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Investors Savor Strength of Cheesecake Factory Stock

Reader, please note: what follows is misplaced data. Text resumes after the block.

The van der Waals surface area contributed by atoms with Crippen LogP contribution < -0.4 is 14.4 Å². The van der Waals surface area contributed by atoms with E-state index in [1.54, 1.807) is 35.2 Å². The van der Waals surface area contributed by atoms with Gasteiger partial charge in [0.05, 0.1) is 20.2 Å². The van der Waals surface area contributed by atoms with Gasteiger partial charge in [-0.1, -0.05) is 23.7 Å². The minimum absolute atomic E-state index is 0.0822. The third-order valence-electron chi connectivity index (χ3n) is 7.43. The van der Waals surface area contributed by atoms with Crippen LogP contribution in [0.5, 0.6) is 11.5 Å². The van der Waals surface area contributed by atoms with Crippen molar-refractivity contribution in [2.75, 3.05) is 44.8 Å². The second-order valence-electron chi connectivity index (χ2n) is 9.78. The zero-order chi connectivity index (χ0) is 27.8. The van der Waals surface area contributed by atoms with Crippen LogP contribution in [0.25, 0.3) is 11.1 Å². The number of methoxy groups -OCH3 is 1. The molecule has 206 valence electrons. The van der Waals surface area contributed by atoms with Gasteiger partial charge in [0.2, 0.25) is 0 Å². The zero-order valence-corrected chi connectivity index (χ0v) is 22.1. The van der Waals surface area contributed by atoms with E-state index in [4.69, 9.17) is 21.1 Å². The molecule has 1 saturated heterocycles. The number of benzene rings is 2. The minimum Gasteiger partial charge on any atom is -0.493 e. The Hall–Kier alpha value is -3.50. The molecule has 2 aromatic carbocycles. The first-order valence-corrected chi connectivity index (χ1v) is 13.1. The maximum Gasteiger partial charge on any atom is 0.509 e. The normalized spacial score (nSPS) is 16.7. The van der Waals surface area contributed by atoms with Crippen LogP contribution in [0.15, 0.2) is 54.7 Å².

With the thrashing high-tech firms have taken in the stock market in recent days, companies like the Cheesecake Factory Inc., which got little respect on Wall Street, are starting to look better to investors. Despite the steady expansion of its restaurants and continued earnings growth, the company had seen its stock stagnate, dipping down into the mid-$20 range last year. But company officials are likely walking with a bit more swagger of late. As the Nasdaq’s high-tech darlings took a nasty pounding, the Cheesecake Factory’s stock appeared to be staging a comeback. It shot up to $45 in recent weeks, before settling back down in the $37 range late last week. “I think all restaurant stocks had taken a hit,” said Howard Gordon, the company’s senior vice president of development and marketing. “Now all of a sudden, all the high-tech and biotech companies are getting smashed, and people are putting their money into companies they feel have good value.” Whether or not investors will stay put is anyone’s guess considering the volatility of the stock market these days, but Cheesecake Factory officials would argue their company, unlike a lot of its “New Economy” brethren, has the earnings to back up the stock’s valuation. Cheesecake Factory reported net income for the fourth quarter ended Dec. 28, 1999 of $7 million (33 cents a diluted share) compared to $3 million (15 cents) during the like quarter in 1998. For the fiscal year ended Dec. 28, 1999, the company reported net income of $21.7 million, vs. $7.7 million during fiscal 1998. Revenues were $347.4 million vs. $265.2 million. Analysts attribute the increase in earnings to the company’s steady expansion of its restaurants, improved same-store sales and a winning menu that includes everything from seafood, pizza, burgers and pasta to fresh-baked goods, including 40 varieties of the company’s namesake product, cheesecake. “The Cheesecake Factory does a tremendous job in their restaurants,” said Michael D. Smith, an analyst with Fahnestock & Co. “In some cases, you face a two-hour wait to get in some restaurants. How does that work? Obviously they’ve figured out a formula people like, and at a price people are willing to pay.” Despite its solid performance, Cheesecake Factory has had its ups and downs. In early 1999, the stock, which was trading around $30 a share, gave up more than 30 percent of its value after officials warned that fourth-quarter earnings would be well below expectations. The stock made a comeback of sorts, but it languished at around $30 a share for several months despite back-to-back earnings surprises in the last two quarters. The Cheesecake Factory operates 34 upscale but casual restaurants, offering more than 200 menu items and an average check of about $15. The company also operates a bakery production facility that produces a wide variety of cheesecakes and other baked goods for sale in the retail market. The average restaurant size is about 10,000 square feet, with the average store taking in $10.3 million annually, said Jane Vallaire, manager of investor relations. Some analysts have estimated that the market for casual dining could support as many as 150 Cheesecake Factory stores throughout the U.S., but the company has held firm to a growth strategy that calls for a 25 percent annual increase in restaurant square footage. Cheesecake Factory opened eight new restaurants in 1999, which account for most of the company’s $38.6 million in capital expenditures for the year, and it anticipates spending about as much in 2000 to launch nine more locations. “This isn’t a cookie-cutter situation. Each restaurant is designed for its particular location, and we want to make sure we maintain the quality not only the food, but the service and the people,” said Vallaire. Smith said the downside to Cheesecake Factory is that it doesn’t have a lot of upside potential in the short term. The stock, thanks to its recent boost, is already trading at Smith’s 12-month price target of $40 a share. “Right now it’s a pretty rich restaurant stock,” he noted. At the same, Cheesecake Factory (Nasdaq: CAKE) could make sense for investors looking for a steady performer over the long haul, he added. “They’re not going to run out of places for new restaurants for at least five or six years,” said Smith. “I’d say the stock is definitely in the momentum category.”

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